Health & Wellness: Kind Displays 

*Research suggests that the, blue light common to most computer displays can result in eyestrain and interfere with your natural sleeping patterns. Studies have also shown that blue light in the 415 to 455 nm spectra can damage the cells in the retina, and result in myopia.  Prolonged exposure can include headaches, dry-eye syndrome, blurry vision, and difficulty focusing.

There are multiple ways to solve this ranging from aftermarket blue filters, software apps that chop off the blue emission peak from the backlight or move the color point in the backlight, each of these comes with some tradeoffs where the image quality deteriorates. A newer method involving two sets of LEDs with different emission spectra in the backlight can reduce the blue peak while preserving much of the color gamut and brightness. This is an area that continues to see research and emphasis due to extended use of laptops as well as growing use of laptops by children both for education and entertainment.

Laptop Form Factor: Fitting Device to User

Laptops are becoming more ergonomic to dovetail with the way we use them for work and play. Things to consider include overall weight and portability and keyboard spacing and depth for comfortable typing. In addition to traditional “clamshell” laptops, you can go with versatile 2-in-1 laptops, which combine a laptop’s power with tablet portability in one lightweight device.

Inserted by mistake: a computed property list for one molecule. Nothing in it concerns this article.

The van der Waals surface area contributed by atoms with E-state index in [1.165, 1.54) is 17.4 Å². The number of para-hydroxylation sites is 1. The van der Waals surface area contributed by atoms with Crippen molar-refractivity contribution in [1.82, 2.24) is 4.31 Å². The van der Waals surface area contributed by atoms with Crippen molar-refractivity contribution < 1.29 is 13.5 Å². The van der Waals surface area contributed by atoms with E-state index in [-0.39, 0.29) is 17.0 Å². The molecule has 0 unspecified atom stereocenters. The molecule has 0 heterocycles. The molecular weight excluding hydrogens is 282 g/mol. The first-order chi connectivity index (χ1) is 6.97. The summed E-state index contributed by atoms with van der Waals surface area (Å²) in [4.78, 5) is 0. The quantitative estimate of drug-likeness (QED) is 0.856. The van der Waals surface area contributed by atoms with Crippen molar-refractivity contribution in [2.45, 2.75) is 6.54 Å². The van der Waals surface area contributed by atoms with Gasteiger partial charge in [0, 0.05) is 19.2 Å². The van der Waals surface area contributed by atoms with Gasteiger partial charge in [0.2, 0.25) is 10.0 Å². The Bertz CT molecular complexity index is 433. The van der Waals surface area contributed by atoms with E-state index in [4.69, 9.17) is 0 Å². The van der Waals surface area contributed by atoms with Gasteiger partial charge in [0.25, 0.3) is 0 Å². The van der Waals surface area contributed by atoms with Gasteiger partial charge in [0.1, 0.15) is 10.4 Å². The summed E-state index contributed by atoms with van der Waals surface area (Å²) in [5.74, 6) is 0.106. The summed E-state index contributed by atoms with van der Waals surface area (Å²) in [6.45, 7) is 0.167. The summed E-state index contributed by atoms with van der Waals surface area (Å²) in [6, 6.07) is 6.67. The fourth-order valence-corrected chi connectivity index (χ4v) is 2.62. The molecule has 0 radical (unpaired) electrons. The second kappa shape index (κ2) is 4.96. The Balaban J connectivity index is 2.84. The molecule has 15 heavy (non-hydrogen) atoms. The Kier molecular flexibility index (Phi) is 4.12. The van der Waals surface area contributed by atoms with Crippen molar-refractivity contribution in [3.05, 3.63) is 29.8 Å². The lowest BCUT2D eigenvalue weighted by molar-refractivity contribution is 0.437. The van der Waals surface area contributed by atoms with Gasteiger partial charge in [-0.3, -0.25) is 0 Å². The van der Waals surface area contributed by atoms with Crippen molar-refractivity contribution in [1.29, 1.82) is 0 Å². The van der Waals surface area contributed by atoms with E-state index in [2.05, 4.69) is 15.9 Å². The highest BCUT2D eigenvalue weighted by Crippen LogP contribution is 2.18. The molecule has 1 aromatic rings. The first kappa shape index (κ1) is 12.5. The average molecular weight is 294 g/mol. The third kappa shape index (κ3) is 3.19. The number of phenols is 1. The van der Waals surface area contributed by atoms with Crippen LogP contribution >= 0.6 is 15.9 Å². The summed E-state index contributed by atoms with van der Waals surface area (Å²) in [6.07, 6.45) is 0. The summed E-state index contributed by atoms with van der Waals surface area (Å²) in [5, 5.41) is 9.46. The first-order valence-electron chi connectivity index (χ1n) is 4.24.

Many of today’s laptops havenarrow border panels. Ever since flat-panel LCD screens appeared, bezels have grown narrower to increase display area. Increasing the screen-to-body ratio and makes laptops more compact and lightweight. It also lets users enjoy games, movies, TV shows, and be more productive.

Speaking of lightweight, laptops are getting a lot lighter. Laptops are also becoming more durable. Some can withstand falls, knocks, being left in the sun or cold, and even tolerate a little water. A few laptops come with protective cover glass so they can survive drops from up to 1.6 meters onto a hard, rough surface.

ePrivacy: Protection from Prying Eyes

You’re working on your laptop on an airplane, train, or station and can’t help but feel the person sitting next to you is glancing at your screen. Usually, it’s annoying but sometimes the person may be a hacker or someone working for your competitor. Fortunately, today’s laptops offer several integrated ePrivacy panel options. For example, after market privacy screen inserts keeps displayed information private. The removable thin filter features a satin-like matte finish and also reduces blue light transmission from the display. The newest designs feature an On/Off privacy switch that instantly toggles between wide viewing and narrow viewing modes. So any ‘off-center’ viewers see only a black screen. Apart from filters, there are also birefringence films that can be activated within the display to achieve this effect; the more effective way to achieve privacy is by widening or narrowing the beam of light from the backlight.